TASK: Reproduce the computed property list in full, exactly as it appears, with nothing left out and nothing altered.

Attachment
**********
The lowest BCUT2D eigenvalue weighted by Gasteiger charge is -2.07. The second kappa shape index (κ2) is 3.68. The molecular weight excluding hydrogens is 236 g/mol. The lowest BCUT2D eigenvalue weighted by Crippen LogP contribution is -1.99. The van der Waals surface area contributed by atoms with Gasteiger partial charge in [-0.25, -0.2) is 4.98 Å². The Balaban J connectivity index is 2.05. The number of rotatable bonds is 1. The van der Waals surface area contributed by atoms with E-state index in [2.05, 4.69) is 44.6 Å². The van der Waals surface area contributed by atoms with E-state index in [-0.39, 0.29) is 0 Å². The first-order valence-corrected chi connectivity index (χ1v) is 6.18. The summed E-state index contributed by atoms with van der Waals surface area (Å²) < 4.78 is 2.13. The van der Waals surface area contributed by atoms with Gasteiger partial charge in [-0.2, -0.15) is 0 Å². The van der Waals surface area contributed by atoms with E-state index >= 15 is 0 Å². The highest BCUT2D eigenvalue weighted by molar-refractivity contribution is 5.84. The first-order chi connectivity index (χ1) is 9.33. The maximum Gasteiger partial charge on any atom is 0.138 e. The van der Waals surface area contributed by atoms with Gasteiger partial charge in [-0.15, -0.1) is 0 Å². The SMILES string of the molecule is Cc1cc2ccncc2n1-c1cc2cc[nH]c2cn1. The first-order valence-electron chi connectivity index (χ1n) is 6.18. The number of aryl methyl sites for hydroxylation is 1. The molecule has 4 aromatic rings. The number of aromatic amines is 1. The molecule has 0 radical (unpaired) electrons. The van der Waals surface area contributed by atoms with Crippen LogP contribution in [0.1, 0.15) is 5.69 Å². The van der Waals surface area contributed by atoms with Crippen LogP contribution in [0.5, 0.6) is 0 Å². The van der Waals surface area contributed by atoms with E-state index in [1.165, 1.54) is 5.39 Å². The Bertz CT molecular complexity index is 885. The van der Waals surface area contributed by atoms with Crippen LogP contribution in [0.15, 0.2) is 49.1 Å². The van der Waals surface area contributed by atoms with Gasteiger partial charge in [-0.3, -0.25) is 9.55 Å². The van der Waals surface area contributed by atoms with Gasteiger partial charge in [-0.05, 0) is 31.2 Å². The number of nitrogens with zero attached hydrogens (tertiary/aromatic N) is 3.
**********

The lowest BCUT2D eigenvalue weighted by Gasteiger charge is -2.07. The second kappa shape index (κ2) is 3.68. The molecular weight excluding hydrogens is 236 g/mol. The lowest BCUT2D eigenvalue weighted by Crippen LogP contribution is -1.99. The van der Waals surface area contributed by atoms with Gasteiger partial charge in [-0.25, -0.2) is 4.98 Å². The Balaban J connectivity index is 2.05. The number of rotatable bonds is 1. The van der Waals surface area contributed by atoms with E-state index in [2.05, 4.69) is 44.6 Å². The van der Waals surface area contributed by atoms with E-state index in [-0.39, 0.29) is 0 Å². The first-order valence-corrected chi connectivity index (χ1v) is 6.18. The summed E-state index contributed by atoms with van der Waals surface area (Å²) < 4.78 is 2.13. The van der Waals surface area contributed by atoms with Gasteiger partial charge in [-0.2, -0.15) is 0 Å². The van der Waals surface area contributed by atoms with E-state index >= 15 is 0 Å². The highest BCUT2D eigenvalue weighted by molar-refractivity contribution is 5.84. The first-order chi connectivity index (χ1) is 9.33. The maximum Gasteiger partial charge on any atom is 0.138 e. The van der Waals surface area contributed by atoms with Gasteiger partial charge in [-0.15, -0.1) is 0 Å². The SMILES string of the molecule is Cc1cc2ccncc2n1-c1cc2cc[nH]c2cn1. The first-order valence-electron chi connectivity index (χ1n) is 6.18. The number of aryl methyl sites for hydroxylation is 1. The molecule has 4 aromatic rings. The number of aromatic amines is 1. The molecule has 0 radical (unpaired) electrons. The van der Waals surface area contributed by atoms with Crippen LogP contribution in [0.1, 0.15) is 5.69 Å². The van der Waals surface area contributed by atoms with Crippen LogP contribution in [0.5, 0.6) is 0 Å². The van der Waals surface area contributed by atoms with E-state index in [1.165, 1.54) is 5.39 Å². The Bertz CT molecular complexity index is 885. The van der Waals surface area contributed by atoms with Crippen LogP contribution in [0.15, 0.2) is 49.1 Å². The van der Waals surface area contributed by atoms with Gasteiger partial charge in [-0.3, -0.25) is 9.55 Å². The van der Waals surface area contributed by atoms with Gasteiger partial charge in [-0.05, 0) is 31.2 Å². The number of nitrogens with zero attached hydrogens (tertiary/aromatic N) is 3.